Paths to Becoming a Successful Writer

Becoming a successful writer is hard work. Many months or years may go by before your work is published. Writers take personal ownership of success through diligence and perseverance. It's not easy to work at something regularly for a long time and not receive a monetary reward right away. 

But then there are those times in life when we seem to be in the right place at the right time. An opportunity comes along when we weren't expecting it! (or working for it). I think it's a good thing to anticipate those moments.

We're all on a path.

We know our destination, but what the scenery looks like on the way isn't always predictable. We're human and there is only so much we can accomplish. We have to be careful we don't bury our heads in so much work, we become anxious, frustrated, exhausted, and even depressed when success seems out of reach.

Whatever your belief system, I am sure we can agree, the moments of being at the right place at the right time comes to all of us now and then. A breakthrough, a connection, an idea, someone who knows someone - just "happens" to come our way. It's not luck for a certain few. It's a gift sent to us in different ways and meant to encourage, inspire, and yes, even clear the path for success. 

The important part is to remember and be grateful for those moments. It will give you a healthy, balanced perspective.  

By all means, work your hardest. But don't forget to revel in the expectation of being in the right place at the right time. Enjoy your path!

How about you? Have you had a moment that seemed to come out of nowhere, helping you succeed in your writing career? What was it and what did it do for you?


Kathleen Moulton is a freelance writer.  You can find her passion to bring encouragement and hope to people of all ages at When It Hurts -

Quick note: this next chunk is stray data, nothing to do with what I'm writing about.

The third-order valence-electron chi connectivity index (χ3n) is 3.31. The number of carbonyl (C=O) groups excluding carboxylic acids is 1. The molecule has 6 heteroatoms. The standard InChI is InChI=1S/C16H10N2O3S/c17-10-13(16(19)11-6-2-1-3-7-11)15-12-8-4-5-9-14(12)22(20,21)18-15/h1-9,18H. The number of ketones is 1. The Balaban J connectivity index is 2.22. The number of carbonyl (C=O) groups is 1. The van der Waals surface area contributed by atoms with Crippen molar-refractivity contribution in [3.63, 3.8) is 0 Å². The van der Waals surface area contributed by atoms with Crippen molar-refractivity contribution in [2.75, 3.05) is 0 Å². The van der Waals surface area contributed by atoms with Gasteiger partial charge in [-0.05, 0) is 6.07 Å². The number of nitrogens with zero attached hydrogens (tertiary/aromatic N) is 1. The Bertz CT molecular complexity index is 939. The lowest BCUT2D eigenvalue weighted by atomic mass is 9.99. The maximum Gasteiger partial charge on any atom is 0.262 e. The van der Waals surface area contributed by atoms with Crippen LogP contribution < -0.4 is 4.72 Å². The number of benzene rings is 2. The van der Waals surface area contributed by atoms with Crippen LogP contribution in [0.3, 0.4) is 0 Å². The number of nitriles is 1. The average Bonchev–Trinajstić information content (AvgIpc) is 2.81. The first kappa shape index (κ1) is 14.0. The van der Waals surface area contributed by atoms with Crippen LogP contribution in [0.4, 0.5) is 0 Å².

Photo Credit: Etrusia UK / / CC BY-NC-SA


T. Forehand said...

Thanks for the encouraging words. We are on a path and we can do so much to make the way successful.

Suzanne Lieurance said...

Hi, Kathy,

I continue to have moments - or opportunities - that seem to come out of nowhere and help move my writing, or writing career, forward. My first book contract seemed to come out of nowhere simply because I volunteered to help other children's writers in my area. I guess what they say is true - "what goes around, comes around."

Happy writing!

Magdalena Ball said...

It really helps me to think of this as an ongoing journey - rather than a destination. Just fronting up each day and doing the work is the point. I do like to look for the moments though Kathleen - the serendipity of finding just the piece of information you want or being contacted by someone for a project that aligns exactly with what you need to be doing.

Mary Jo Guglielmo said...

Great advice. It is a journey. You need to climb the hills and move through the valleys.

Carolyn Howard-Johnson said...

I strongly believe that as writers we can be in charge of our own careers these days. But having said that, I also believe that part of succeeding is recognizing opportunity when it comes visiting. When we learn to do that, it makes the path lots smoother! (-:

Shirley Corder said...

Thanks Kathy, This was a good reminder for me today. Yes, Strength Renewed was a direct result of not just one but many such moments. An "out of the blue" gift of an American Christian writers' conference for a start. The book proposal landing up in the hands of the one editor I wasn't going to show it too as I knew she wouldn't want it. (She did!) These and other "happenings" can be read in full at

Kathleen Moulton said...

Thank-you, ladies, for sharing your thoughts.

I wish you all unexpected moments that bring you great success!


Karen Cioffi said...

Kathy, well said. Being able to 'see' opportunity when it comes a knockin' is important. Being prepared to answer the door is just as important, if not more so. :)

D. Jean Quarles said...

So often it seems I have those moments. Now I wonder if I show enough gratitude for them.

Kathleen Moulton said...

Great point, Karen! Got to be prepared.

Jean, it's true we all need to pause and be grateful.

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